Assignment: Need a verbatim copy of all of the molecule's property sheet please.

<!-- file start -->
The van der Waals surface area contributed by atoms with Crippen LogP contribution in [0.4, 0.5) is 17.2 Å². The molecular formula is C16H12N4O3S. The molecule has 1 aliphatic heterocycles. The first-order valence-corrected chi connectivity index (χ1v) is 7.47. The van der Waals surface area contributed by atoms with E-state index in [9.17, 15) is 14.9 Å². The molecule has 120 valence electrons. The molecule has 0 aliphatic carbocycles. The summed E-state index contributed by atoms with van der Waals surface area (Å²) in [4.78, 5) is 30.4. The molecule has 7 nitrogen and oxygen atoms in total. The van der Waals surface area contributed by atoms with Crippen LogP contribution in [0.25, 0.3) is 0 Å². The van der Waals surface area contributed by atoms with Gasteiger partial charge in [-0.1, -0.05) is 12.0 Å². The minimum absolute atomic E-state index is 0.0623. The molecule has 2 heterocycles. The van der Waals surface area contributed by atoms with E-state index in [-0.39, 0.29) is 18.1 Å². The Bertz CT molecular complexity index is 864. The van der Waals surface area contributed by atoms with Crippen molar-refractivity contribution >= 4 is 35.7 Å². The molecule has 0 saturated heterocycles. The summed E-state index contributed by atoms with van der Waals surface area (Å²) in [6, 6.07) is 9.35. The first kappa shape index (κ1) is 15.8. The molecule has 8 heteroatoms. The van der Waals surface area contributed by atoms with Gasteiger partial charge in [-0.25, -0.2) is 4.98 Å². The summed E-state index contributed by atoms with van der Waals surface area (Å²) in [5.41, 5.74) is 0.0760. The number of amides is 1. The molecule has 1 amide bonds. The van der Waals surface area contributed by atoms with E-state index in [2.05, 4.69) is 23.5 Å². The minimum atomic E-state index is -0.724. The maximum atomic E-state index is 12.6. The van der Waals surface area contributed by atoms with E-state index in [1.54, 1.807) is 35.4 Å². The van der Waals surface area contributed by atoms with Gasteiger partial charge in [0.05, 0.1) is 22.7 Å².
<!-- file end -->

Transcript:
The van der Waals surface area contributed by atoms with Crippen LogP contribution in [0.4, 0.5) is 17.2 Å². The molecular formula is C16H12N4O3S. The molecule has 1 aliphatic heterocycles. The first-order valence-corrected chi connectivity index (χ1v) is 7.47. The van der Waals surface area contributed by atoms with E-state index in [9.17, 15) is 14.9 Å². The molecule has 120 valence electrons. The molecule has 0 aliphatic carbocycles. The summed E-state index contributed by atoms with van der Waals surface area (Å²) in [4.78, 5) is 30.4. The molecule has 7 nitrogen and oxygen atoms in total. The van der Waals surface area contributed by atoms with Crippen LogP contribution in [0.25, 0.3) is 0 Å². The van der Waals surface area contributed by atoms with Gasteiger partial charge in [-0.1, -0.05) is 12.0 Å². The minimum absolute atomic E-state index is 0.0623. The molecule has 2 heterocycles. The van der Waals surface area contributed by atoms with E-state index in [-0.39, 0.29) is 18.1 Å². The Bertz CT molecular complexity index is 864. The van der Waals surface area contributed by atoms with Crippen molar-refractivity contribution >= 4 is 35.7 Å². The molecule has 0 saturated heterocycles. The summed E-state index contributed by atoms with van der Waals surface area (Å²) in [6, 6.07) is 9.35. The first kappa shape index (κ1) is 15.8. The molecule has 8 heteroatoms. The van der Waals surface area contributed by atoms with Gasteiger partial charge in [-0.25, -0.2) is 4.98 Å². The summed E-state index contributed by atoms with van der Waals surface area (Å²) in [5.41, 5.74) is 0.0760. The number of amides is 1. The molecule has 1 amide bonds. The van der Waals surface area contributed by atoms with E-state index in [2.05, 4.69) is 23.5 Å². The minimum atomic E-state index is -0.724. The maximum atomic E-state index is 12.6. The van der Waals surface area contributed by atoms with E-state index in [1.54, 1.807) is 35.4 Å². The van der Waals surface area contributed by atoms with Gasteiger partial charge in [0.05, 0.1) is 22.7 Å².